Southern Poverty Law Center: About
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Joe Levin Jr. The Southern Poverty Law Center was founded by Morris Dees and Joe Levin. Morris Dees and Joe Levin seemed and odd pair of lawyers. Morris was a Baptist who's parents were cotton farmers and he loved the farm life. Joe on the other hand was the one of a Jewish Lawyer who followed his father's footsteps. He enjoyed the city life especially the abundance of restaurants and bars in Manhattan.

In the year of 1969, Alabama State Senator Mac McCarley faced losing his seat in the senate and a federal suit for having solicited a bribe from the police. The media had already covered the entire case up and down, inside and outside, even before his trial. McCarley wanted a lawyer named F. Lee Bailey, the most prominent in Alabama, but he was requesting a fee of $25,000 plus expenses. So McCarley got referred to Morris Dees by a friend and Morris took the case for a lesser amount. Having interviewed and met with McCarley, Morris Dees took the case believing his innocence and for the challenge. It would be a difficult case to try if the public has already seen the case as portrayed by the media and with all the evidence against you. Morris' brother then referred him to Joe Levin, a young lawyer from New York.

Joe Levin followed his father, Joseph Levin Sr.'s footsteps of debt collection law. This field of law pays well but was not of a challenge for Levin. Levin walked into courtrooms each day and came out of them the same day already with a victory. He wanted something more. So when he heard of the McCarley case, he wanted to help. He had of Morris' job on the YMCA case and wanted to get involved.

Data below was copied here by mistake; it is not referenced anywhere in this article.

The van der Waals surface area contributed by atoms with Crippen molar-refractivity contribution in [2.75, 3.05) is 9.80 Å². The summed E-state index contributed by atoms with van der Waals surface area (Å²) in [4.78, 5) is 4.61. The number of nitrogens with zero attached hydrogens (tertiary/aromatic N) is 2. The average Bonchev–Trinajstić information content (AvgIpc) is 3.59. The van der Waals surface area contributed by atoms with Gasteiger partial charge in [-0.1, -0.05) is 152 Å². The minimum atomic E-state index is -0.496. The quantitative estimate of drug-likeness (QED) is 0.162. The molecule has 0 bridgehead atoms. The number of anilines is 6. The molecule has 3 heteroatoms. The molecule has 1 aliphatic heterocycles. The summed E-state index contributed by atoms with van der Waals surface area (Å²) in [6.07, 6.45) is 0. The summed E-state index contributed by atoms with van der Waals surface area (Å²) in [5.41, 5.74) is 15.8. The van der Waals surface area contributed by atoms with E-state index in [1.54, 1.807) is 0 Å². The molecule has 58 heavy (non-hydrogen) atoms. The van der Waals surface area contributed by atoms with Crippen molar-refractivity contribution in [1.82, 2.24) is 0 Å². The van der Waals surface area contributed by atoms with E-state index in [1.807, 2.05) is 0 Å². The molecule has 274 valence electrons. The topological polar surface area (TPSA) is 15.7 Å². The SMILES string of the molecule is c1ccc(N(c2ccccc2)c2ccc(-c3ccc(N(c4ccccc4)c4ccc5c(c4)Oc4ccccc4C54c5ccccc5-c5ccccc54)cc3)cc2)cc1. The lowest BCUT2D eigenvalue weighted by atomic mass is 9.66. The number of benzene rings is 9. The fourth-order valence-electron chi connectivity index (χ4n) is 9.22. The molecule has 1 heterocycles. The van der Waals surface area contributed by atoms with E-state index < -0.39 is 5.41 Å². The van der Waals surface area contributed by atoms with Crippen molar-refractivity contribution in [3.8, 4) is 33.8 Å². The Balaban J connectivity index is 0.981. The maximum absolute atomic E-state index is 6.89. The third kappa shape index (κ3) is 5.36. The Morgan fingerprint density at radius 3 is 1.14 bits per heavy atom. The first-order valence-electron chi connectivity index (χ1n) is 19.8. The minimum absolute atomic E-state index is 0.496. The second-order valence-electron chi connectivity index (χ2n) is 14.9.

Morris Dees and Joe Levin worked well together despite their opposite backgrounds and personalities. Joe was the better researcher and writer and proved useful during the cases. Morris had the experience that would make a successful partnership. In 1969, Morris Dees Jr. then 33, and Joseph Levin Jr. then 36, opened up the law partnership of Levin and Dees. By that time, McCarley was reinstated into the Untied States Senate even before the not guilty verdict of State v. McCarley which made headlines all across Alabama and the South.

Both men were wealthy and were into law for the challenge and for justice. When they opened the firm they agreed to charge people by what they could afford. If one could not afford to pay, then one was not required to pay. If one could afford to pay, then one would pay. The purpose was to furnish the pro bono (non-paying) cases by using fees from the paying cases.


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